No dramatic rescues this season

20:38, Jan 07 2013
Alan Owens
Alan Owens, Kane Arthur, Brendon Ferguson
Harriet Ryan
Harriet Ryan, Norma-Jean Tyson (Patrol captain) and Lauren Collins
Harriet Ryan
Harriet Ryan, Norma-Jean Tyson and Lauren Collins
Lifeguards at Whites Bay
Lifeguards at Whites Bay
Harriet Ryan
Lauren Collins, Norma-Jean Tyson and Harriet Ryan

Rescues at Whites Bay near Blenheim this summer have mostly involved the likes of beach balls, kites and "rubber duckies".

Rarangi Surf Lifesaving Club captain Tim Lovejoy said there had not been any dramatic rescues this season, mostly because Whites Bay was a safe beach and lifeguards had good knowledge of watching out for swimmers who put themselves at risk.

Instead of rescuing people, lifeguards had been rescuing children's toys, Mr Lovejoy said.

"Whites Bay is prone to an offshore breeze.

"So there are a lot of toys like rubber duckies and beach balls and kites that get caught up by the wind and swept into the sea, so the lifeguards have spent quite a bit of time going out and retrieving them."

Mr Lovejoy described the season as "pretty quiet".


"We always get bee stings and cut feet to deal with, but that's a normal part of it."

The warm weather had meant no-one had had "cold injuries" from being in the water too long.

At the beginning of their patrol, lifeguards took all precautions to ensure that bathers were safe by putting up flags indicating the area safest to swim in and a conditions board telling people about the tides, weather and water temperature.

Apart from about 400 people who turned out at the beach on Saturday, beachgoer numbers during the Christmas-New Year holiday had been fairly steady, he said.

"It's been pretty average. We would average about 250 to 350 people on a busy day between patrol hours."



Norma-Jean Tyson, 21, of Blenheim, has been a lifeguard at Rarangi Surf Lifesaving Club for six years.

Miss Tyson said her former teacher at Tua Marina School had inspired her to get involved in the club to do something that looked like a lot of fun but also involved giving back to the community.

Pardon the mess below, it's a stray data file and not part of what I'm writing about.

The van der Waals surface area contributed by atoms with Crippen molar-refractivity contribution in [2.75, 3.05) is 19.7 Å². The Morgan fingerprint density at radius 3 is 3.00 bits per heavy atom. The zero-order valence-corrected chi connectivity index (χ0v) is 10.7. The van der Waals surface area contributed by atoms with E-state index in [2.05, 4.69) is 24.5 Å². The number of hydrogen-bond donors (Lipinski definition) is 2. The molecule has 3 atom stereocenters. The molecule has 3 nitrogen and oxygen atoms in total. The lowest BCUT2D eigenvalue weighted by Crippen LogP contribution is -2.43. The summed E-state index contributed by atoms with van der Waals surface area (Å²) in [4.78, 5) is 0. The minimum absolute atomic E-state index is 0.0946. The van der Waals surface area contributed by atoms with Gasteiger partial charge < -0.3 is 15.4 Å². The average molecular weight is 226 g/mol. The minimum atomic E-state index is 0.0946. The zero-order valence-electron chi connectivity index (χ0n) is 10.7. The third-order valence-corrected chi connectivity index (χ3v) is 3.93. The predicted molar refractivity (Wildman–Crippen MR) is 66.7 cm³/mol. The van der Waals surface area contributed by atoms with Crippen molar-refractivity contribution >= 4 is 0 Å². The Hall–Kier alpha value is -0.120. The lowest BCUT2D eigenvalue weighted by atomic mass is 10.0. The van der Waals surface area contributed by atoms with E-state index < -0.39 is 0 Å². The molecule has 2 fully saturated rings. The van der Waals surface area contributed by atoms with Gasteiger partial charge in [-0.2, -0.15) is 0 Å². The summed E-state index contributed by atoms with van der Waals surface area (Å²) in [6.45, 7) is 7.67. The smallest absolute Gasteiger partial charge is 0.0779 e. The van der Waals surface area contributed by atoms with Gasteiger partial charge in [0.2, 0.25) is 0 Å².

Rowing was a major part of the appeal, she said.

"I love the surfboat side of it and to do that you have to patrol," Miss Tyson said.

Some Rarangi lifeguards have just returned from the Whangamata Surf Boat Spectacular, which involved a series of short-course races with four rowers and one sweep, who steers the boat.

The club also attended three North Island surfboat competitions each year, as well as the nationals in March.

Patrolling a shallow and sheltered beach such as Whites Bay was fairly easy.

"It's not like other beaches up north where it's really rough and they get some pretty dangerous surf."

During a patrol, lifeguards would be split into pairs, with two on the surf-club deck, two between the flags and two moving around the beach, she said.

Taking hourly head counts of people on the beach and in the water and constant radio communication are among requirements for duty lifeguards.



Rarangi volunteer lifeguards are mostly aged between 14 and 19, says Rarangi Surf Lifesaving Club captain Tim Lovejoy.

Regular weekend beach patrols are set up from 1pm to 5pm on Saturdays and 11am to 5pm on Sundays, from November until about April.

Patrols were run on New Year's Day.

New volunteers were trained during winter and established volunteers given the opportunity to train and maintain their fitness.

To qualify, a lifeguard needs to be able to swim 400 metres in less than nine minutes. 

The Marlborough Express